Strider attacked Bob’s editorial stewardship of the Echo, decrying “the uncontrollable barbarism, with its obscenities, libel and innuendo, of the college press.” The following semester, Strider moved to end the College’s near century-old sponsorship of the Echo because of Bob’s editorial choices.

Strider wrote to Bob officially demanding the removal of the Colby name from the Echo and he convinced the Chairperson of the Board of Trustees to propose at a Board meeting we attended a resolution to disassociate the College from its student newspaper. Strider had highlighted swear words and an Echo photo of students frolicking “au natural” as just cause, but we countered that the heart of the matter was Bob’s anti-war editorial position. Bob refused to remove the Colby name from the Echo and he delivered an unflinching defense of freedom of the press, convincing the Trustees to reject the censorship resolution of their Board Chair and College President.

On a personal note, Bob lamented a painful rift with his father, William, who was the publisher of the Framingham News, nearby Boston. He told me how his dad had always preached to him the need to consider multiple points of view for every story, a principle Bob embraced throughout his career, and yet William dogmatically dismissed off-hand Bob’s anti-war position as being anti-American, and he ardently supported the war effort in his paper. Perhaps that personal experience later helped Bob emotionally confront the surreptitious maneuvers by government and media power brokers to blacklist him within the Washington press corps for his courageous reporting.

Bob and I remained in close touch during our first few years after graduation. We traveled together to Miami in 1972 for anti-war demonstrations at the Republican National Convention, sleeping in a pop-up tent in the protester’s camp at Flamingo Park, where we bathed in the Park swimming pool. We drove there from Mass. to Florida in a car Bob had recently bought. He was rather proud of the fact that he had tuned it up himself after studying an auto-maintenance manual.

After I moved to Montreal and he to Virginia, regrettably we rarely saw each other, occasionally catching up on work and family life from a distance. I can still remember decades ago, Bob describing passionately his visionary plans to begin publishing an online investigative journal in the tradition of his hero, I.F. Stone. I was thrilled to learn that Bob was honored in 2015 with Harvard’s Nieman Foundation I.F. Stone Prize for Journalism, and later with the Martha Gellhorn Award. Ironically, when the Colby Trustees refused forty-five years earlier to back the Board resolution disassociating the College from the Echo, they appointed Trustee Dwight Sargent, the curator of Harvard’s Nieman Foundation of Journalism at the time, to head a study committee, which never censored Bob or the Echo.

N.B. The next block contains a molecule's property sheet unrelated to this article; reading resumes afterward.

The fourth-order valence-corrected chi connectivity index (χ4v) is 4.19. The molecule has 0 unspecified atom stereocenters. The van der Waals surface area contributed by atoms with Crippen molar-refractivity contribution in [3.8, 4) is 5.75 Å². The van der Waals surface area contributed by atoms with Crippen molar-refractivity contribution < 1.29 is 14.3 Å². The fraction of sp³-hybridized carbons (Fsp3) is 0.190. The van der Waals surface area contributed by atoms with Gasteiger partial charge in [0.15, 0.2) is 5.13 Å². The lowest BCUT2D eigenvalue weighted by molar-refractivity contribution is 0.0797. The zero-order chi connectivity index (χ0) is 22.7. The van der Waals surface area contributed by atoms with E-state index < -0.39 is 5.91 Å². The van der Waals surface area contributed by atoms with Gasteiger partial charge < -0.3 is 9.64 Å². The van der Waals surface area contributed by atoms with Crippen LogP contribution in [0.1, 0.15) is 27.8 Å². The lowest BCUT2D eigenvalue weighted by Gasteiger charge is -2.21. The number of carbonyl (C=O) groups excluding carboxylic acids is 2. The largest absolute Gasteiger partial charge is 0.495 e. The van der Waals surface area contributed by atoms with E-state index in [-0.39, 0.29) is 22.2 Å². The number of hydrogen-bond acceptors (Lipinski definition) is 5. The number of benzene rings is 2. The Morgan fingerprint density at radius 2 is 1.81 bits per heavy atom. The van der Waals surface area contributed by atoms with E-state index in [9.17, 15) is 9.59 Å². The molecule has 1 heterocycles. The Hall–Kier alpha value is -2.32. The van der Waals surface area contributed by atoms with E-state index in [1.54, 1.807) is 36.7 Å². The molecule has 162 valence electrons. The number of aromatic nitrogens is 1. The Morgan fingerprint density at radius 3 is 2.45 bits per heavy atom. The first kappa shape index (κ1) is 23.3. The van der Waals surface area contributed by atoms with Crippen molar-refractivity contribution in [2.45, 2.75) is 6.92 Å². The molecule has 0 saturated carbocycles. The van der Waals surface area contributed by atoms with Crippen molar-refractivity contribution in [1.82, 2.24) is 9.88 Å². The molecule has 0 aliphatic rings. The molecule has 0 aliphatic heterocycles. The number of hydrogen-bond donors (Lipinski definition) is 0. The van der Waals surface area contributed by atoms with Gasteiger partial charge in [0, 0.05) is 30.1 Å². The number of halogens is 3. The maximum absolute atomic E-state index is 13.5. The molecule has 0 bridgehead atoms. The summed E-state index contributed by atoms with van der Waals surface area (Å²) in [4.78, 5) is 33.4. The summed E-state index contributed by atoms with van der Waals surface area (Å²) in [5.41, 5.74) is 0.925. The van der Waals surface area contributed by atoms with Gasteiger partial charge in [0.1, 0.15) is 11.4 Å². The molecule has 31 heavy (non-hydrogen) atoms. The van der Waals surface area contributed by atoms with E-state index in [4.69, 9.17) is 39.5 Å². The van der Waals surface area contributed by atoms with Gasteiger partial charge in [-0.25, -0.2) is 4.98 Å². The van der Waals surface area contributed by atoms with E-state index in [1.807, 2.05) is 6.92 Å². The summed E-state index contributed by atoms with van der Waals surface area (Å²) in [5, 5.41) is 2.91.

Throughout his life’s journey, Robert Parry cast the shadow of a giant, and on his path he left a signature footprint marked by strength and integrity. Bob’s passing is a personal loss of a friend I’ve admired my entire adult life, a loss of far greater magnitude for his loving family. His legacy shall endure, inspiring investigative journalists the world over.

Stephen Orlov is an award-winning playwright, who recently co-edited with Melbourne-based Palestinian playwright and poet, Samah Sabawi, Double Exposure: Plays of the Jewish and Palestinian Diasporas, the first English-language anthology worldwide in any genre of drama, prose, or poetry by Jewish and Palestinian writers.

 

May Day”

By Bob Parry

(Originally published in the Colby Echo student newspaper in May 1971)

There was the air of a mighty athletic contest about it. A super bowl played out in the streets of the nation’s capital. And the news media always alert for any incident that will appeal to America’s sports-minded viewing public played the athletics of the situation to the hilt. To the media, it was the kids coming off several big seasons of demonstrations against the seasoned veterans of the Washington police force. The demonstrators with their potent offense trying to throw the city into chaos; the cops, led by their elite Civil Disturbance Unit and backed up by thousands of Marines, Army, and National Guard, putting up a great defense to maintain social order.

It was to be the biggest story of the week, perhaps of 1971, and the participants’ temerarious victory predictions and scoffs at the strength of the opposition reminded some viewers of Joe Namath psyching the Baltimore Colts out of the ’69 Super Bowl. The demonstrators had stated, “If the government won’t stop the war, then the people will stop the government.” And President Nixon had countered with assurances that he would not be intimidated. Chief of the D.C. police, Jerry Wilson, who would guide his team on the field, went on saying that the demonstration would be only a minor “nuisance.”

So the lines were drawn and the kids readied themselves for game time Monday morning. But the police started things early with a foray into the demonstrators’ home base at dawn Sunday. At that time, 41,000 people were camping at West Potomac Park. The police dispersed them hoping that many would go home, but most remained in Washington and others, like the nine members of the Colby contingent, had been staying elsewhere.

But with the thrust into the park, the police had taken the play away from the offense-minded demonstrators. The kids charged foul, but their cries went unheeded. Rules for the week’s struggle were fuzzy at best, and with their early move, the police gave warning that many of the fair-play guidelines were out the window for as long as threats of disruption continued. The lack of rules reflected an even greater confusion which would plague observers and commenters throughout the week – how could anyone tell who won.